Knowing how to measure carpet for stairs is key to buying exactly how much you need. Measure up wrongly and you could be left with enough carpet to do the stairs three times over.
Or worse, you underestimate how much carpet you need and are left three steps short. This could have a double whammy when you head back to the store — sold out, or the colour match is not quite the same.
In an ideal world your carpet needs to match with your stairs style. You might be renovating an old staircase or you're in need of some modern staircase ideas. Whatever stairs you have you still need to make sure that you are measuring up correctly for the carpet.
Here we give you a quick, simple, straightforward guide on how to work out how much carpet you are going to need to finish off your stairs.
How To Measure Carpet For Stairs: Where to Start
Before you measuring carpet for stairs, you'll need to a few items to hand:
- Tape measure
This method for measuring carpet for stairs is for standard straight stairs with a landing at the top.
1. Draw out a plan
This is not an essential step in the process but it is a good idea to sketch out the area that you want carpeted as a reference point. You can mark down your measurements and then double and triple check that they are right. When finished you can make your calculations on the paper. It’s easier than trying to remember them in your head.
2. Measure the landing
At the top of your stairs you will have a landing area that continues on from your top step. Typically this will be a small area the same width as the stairs. Simply measure the width and depth/length of the landing and mark down on your sketch. This gives the area for the landing, e.g 1m x 1m = 1m/2
3. Measure the stairs
Kick off by counting how many steps you have on your stairs. Now choose a step to measure – try one in the middle or near the bottom – and measure the tread (the flat bit you step on) from the back and over the edge of the step to the riser (the upright bit). Now measure the riser and add together to get the whole step length.
Also measure the width of the step and note down on your plan.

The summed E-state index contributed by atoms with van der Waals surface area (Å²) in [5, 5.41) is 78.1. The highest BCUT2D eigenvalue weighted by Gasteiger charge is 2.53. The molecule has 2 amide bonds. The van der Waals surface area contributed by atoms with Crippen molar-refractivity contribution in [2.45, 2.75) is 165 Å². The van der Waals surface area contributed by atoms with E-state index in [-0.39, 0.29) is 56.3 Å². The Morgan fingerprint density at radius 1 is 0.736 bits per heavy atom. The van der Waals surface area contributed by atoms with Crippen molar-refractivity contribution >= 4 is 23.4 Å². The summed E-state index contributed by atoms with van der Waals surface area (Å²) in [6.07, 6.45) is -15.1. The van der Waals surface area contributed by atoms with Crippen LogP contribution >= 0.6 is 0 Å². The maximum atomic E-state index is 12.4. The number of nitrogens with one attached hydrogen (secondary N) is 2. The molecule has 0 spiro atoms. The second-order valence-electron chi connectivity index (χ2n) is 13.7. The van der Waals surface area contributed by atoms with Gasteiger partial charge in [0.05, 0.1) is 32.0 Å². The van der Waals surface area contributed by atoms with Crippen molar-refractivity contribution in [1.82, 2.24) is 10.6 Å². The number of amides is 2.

4. Get the final result
Take the length of the tread and riser and multiply by the width of the stair to get the area for a single step, e.g: 0.45m x 0.75m= 0.33/m2.
Now multiply this by the number of stairs i.e.: 11 x 0.33m = 3.63m/2.
Finally add in the landing area i.e. 0.82m x 0.88m = 0.72m/2 to get the final total.
In this example it is 4.35/m2. Round this up to 5/m2 to ensure you have enough carpet. (Always add on a minimum of 10% to account for wastage.)
How To Measure Carpet For Half Landings
This is a very similar process to measuring a standard landing. Measure from the back of the landing adjacent to the top step – on the stairs going down – to the bottom of the riser and then the width and multiply together.
This will help ensure that the carpet will fit over the landing and top step with one piece of carpet making it harder to spot any joins.
If you do any painting after the carpet has been laid make sure you prep properly so not to get paint on the carpet. However, if you do, don't panic, it's simply a matter of knowing how to get paint off carpet. And the quicker you do it the easier it will be.
Measuring Carpet For Stairs with Winders
If your staircase design features a corner with irregular shaped steps (these are known as winders) then the measuring process is slightly different.
For each winder – you will need to measure individually as they will be slightly different in size. First measure the riser and tread – should be similar to the rest of the stairs – and then along the widest part of the winder. Repeat for each winder and add together to get the final area.
If the paintwork gets chipped or marked when being fitted you will need to repaint without getting paint on the carpet. This is a very similar process to painting skirting boards with carpet. You'll need some painter's tape and dust sheets.
Steve is an avid DIYer with over 20 years of experience in transforming and renovating homes. He specialises in painting and decorating, but has strong all-round building skills, having previously worked in the industry for 10 years.
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